unaware of the double momentum of a cyclone: one that pushes
the front along, and the other one moving around the eye.
Hearing a storm is approaching at 15 kilometres an hour has
led many to expect a gentle blow, when behind lurks a circling
Contemporary science isn’t all. Elderly islanders who
don’t know north from south can have a great deal to
contribute. Lessons can be learned from the past, says Maka
Sapolu, and the Red Cross is uncovering traditional ways of
preparing for disaster: ways disused but not yet quite forgotten.
Food for a start. Western influence in Samoa has changed
crop-growing patterns. Coconuts, cocoa, taro and taamu are
today important export products. But, as Val so cruelly illustrated,
they are not much good in a disaster. “We must bring
back the humble yam,” says Sapolu, “and start
to bury our breadfruit.”
The islands have a special strain of yam that has fallen
out of favour, but once it was grown as a relief crop. Hurricanes
would howl overhead but never destroy the tuber. Hunters uprooted
yam from the forest and planted it on steep hillsides, away
from any rooting animals. Years might pass before they needed
it but the tuber doesn’t rot, it simply grows bigger
And the breadfruit? According to some village elders, cut
and buried it too stays good for ages.
About 4,500 kilometres west, on the other side of the date
line, Janet Philemon is likewise seeking to revive traditional
preparedness. In Papua New Guinea she needs all the help she
can get. Volcanoes, earthquakes, landslides, floods, tidal
waves and the occasional straying cyclone, can at times make
life for the Red Cross here resemble a permanent disaster.
Volcanoes erupt with frightening regularity in Papua New
Guinea, and Secretary General Philemon is currently dealing
with the aftermath of the most recent eruption on Manam island
off the northern coast of Papua New Guinea. Thirteen people
died and the Red Cross evacuated 3,000 when it blew in December,
and the population of three villages will have to be resettled
– their homes lie under the lava.
In June last year, Philemon had another volcanic disaster
on her mind when she visited the port town of Rabaul, on New
Britain island. Back in 1994, two volcanoes, Vulcan and Tavurvur,
destroyed it. Most of the town’s inhabitants lost everything,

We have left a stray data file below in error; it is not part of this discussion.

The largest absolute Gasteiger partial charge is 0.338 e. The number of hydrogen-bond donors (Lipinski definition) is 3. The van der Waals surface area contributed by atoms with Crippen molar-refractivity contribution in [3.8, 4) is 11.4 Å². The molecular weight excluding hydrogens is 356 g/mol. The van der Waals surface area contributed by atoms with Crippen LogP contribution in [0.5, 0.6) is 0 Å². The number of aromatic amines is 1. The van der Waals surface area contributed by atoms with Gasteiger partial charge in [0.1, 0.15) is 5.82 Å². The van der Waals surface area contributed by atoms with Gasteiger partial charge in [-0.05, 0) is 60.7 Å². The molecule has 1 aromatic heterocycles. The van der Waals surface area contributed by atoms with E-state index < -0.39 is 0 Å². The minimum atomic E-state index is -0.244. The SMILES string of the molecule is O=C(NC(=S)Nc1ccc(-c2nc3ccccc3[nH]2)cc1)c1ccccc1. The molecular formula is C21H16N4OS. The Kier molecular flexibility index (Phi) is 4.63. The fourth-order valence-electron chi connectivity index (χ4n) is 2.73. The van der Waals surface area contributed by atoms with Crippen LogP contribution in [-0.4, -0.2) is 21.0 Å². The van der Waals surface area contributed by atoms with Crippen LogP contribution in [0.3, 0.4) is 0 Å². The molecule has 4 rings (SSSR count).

some lost their lives. Now partially relocated, it was a poignant
setting for a work-shop on community-based prepared-ness organised
with the Federation’s Regional Delegation in Sydney.
The workshop – to which Western Samoa’s Sapolu
contributed – was one of a series of pilot projects
to develop materials for a training programme to be used throughout
the Pacific. It was aimed at community leaders, for it is
not new structures that the Red Cross seeks to introduce but
greater coping capacity for existing ones. Says Janet Philemon,
“Ninety per cent of our people live in traditional villages
in a traditional system. You don’t teach your grandmother
to suck eggs.”
Significantly, too, the workshop encompassed health and first
aid. The Federation is encouraging the merger of disaster
preparedness, first aid and health-care training in a single,
community-based, self-reliance programme such as Western Samoa
has pioneered. Philemon argues they are integral parts of
each other, and at community level indistinguishable.
For her, in any case, there is no other way. Already she
faces a logistical struggle; separate programmes would be
out of the question. The Papua New Guinea Red Cross covers
a territory of 462,840 square kilometres, with 700 language
groups spread over New Guinea itself, the Bismarck Archipelago
and the northern part of the Solomon Islands. The population,
just under four million, is scattered so thinly and remotely
there is an average of 8.5 people per square kilometre. When
disasters occur it can take weeks of work to evacuate a few
But for the majority of people in Papua New Guinea life is
tough most of the time, life expectancy is low, and health
vulnerable. The maternal/child death rate is the Pacific’s
highest. Janet Philemon’s programme needs to cover more
than calamity: “Parts of the programme are designed
to help with everyday life, it’s not just volcanoes
and earthquakes,” she says. “Our aim is to make
people more aware, and help them cope better on a daily basis.”
John Sparrow is a freelance journalist based in Amsterdam.